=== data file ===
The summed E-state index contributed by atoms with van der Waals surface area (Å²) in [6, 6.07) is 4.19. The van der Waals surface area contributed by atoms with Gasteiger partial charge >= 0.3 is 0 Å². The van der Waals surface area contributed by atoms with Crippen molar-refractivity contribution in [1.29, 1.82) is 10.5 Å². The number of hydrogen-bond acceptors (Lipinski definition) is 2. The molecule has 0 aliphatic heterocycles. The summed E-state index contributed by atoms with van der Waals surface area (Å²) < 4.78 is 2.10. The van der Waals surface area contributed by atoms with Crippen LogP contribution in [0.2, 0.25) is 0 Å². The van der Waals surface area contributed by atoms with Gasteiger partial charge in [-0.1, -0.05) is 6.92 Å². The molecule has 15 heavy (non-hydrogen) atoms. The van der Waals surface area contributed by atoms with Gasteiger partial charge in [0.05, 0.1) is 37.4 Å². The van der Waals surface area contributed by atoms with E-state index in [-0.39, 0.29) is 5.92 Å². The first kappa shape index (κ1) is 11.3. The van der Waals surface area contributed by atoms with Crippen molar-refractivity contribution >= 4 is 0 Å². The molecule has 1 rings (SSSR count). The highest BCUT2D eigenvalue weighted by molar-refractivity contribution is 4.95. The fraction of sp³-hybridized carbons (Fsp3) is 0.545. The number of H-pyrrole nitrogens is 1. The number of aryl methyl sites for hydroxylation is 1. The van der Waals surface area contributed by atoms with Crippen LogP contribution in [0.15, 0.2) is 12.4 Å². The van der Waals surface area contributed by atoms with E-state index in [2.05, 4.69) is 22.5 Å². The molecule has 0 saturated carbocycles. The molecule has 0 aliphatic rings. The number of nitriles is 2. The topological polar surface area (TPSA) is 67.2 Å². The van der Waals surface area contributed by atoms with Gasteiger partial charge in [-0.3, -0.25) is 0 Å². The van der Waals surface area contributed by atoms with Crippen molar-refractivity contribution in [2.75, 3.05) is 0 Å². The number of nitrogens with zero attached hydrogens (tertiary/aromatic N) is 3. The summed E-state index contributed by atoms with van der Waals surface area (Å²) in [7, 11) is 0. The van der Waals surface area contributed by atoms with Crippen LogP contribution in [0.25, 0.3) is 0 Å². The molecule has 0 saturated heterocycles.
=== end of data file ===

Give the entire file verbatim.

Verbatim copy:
The summed E-state index contributed by atoms with van der Waals surface area (Å²) in [6, 6.07) is 4.19. The van der Waals surface area contributed by atoms with Gasteiger partial charge >= 0.3 is 0 Å². The van der Waals surface area contributed by atoms with Crippen molar-refractivity contribution in [1.29, 1.82) is 10.5 Å². The number of hydrogen-bond acceptors (Lipinski definition) is 2. The molecule has 0 aliphatic heterocycles. The summed E-state index contributed by atoms with van der Waals surface area (Å²) < 4.78 is 2.10. The van der Waals surface area contributed by atoms with Crippen LogP contribution in [0.2, 0.25) is 0 Å². The van der Waals surface area contributed by atoms with Gasteiger partial charge in [-0.1, -0.05) is 6.92 Å². The molecule has 15 heavy (non-hydrogen) atoms. The van der Waals surface area contributed by atoms with Gasteiger partial charge in [0.05, 0.1) is 37.4 Å². The van der Waals surface area contributed by atoms with E-state index in [-0.39, 0.29) is 5.92 Å². The first kappa shape index (κ1) is 11.3. The van der Waals surface area contributed by atoms with Crippen molar-refractivity contribution >= 4 is 0 Å². The molecule has 1 rings (SSSR count). The highest BCUT2D eigenvalue weighted by molar-refractivity contribution is 4.95. The fraction of sp³-hybridized carbons (Fsp3) is 0.545. The number of H-pyrrole nitrogens is 1. The number of aryl methyl sites for hydroxylation is 1. The van der Waals surface area contributed by atoms with Crippen LogP contribution in [0.15, 0.2) is 12.4 Å². The van der Waals surface area contributed by atoms with E-state index in [2.05, 4.69) is 22.5 Å². The molecule has 0 saturated carbocycles. The molecule has 0 aliphatic rings. The number of nitriles is 2. The topological polar surface area (TPSA) is 67.2 Å². The van der Waals surface area contributed by atoms with Gasteiger partial charge in [-0.3, -0.25) is 0 Å². The van der Waals surface area contributed by atoms with Crippen molar-refractivity contribution in [2.75, 3.05) is 0 Å². The number of nitrogens with zero attached hydrogens (tertiary/aromatic N) is 3. The summed E-state index contributed by atoms with van der Waals surface area (Å²) in [7, 11) is 0. The van der Waals surface area contributed by atoms with Crippen LogP contribution in [0.25, 0.3) is 0 Å². The molecule has 0 saturated heterocycles.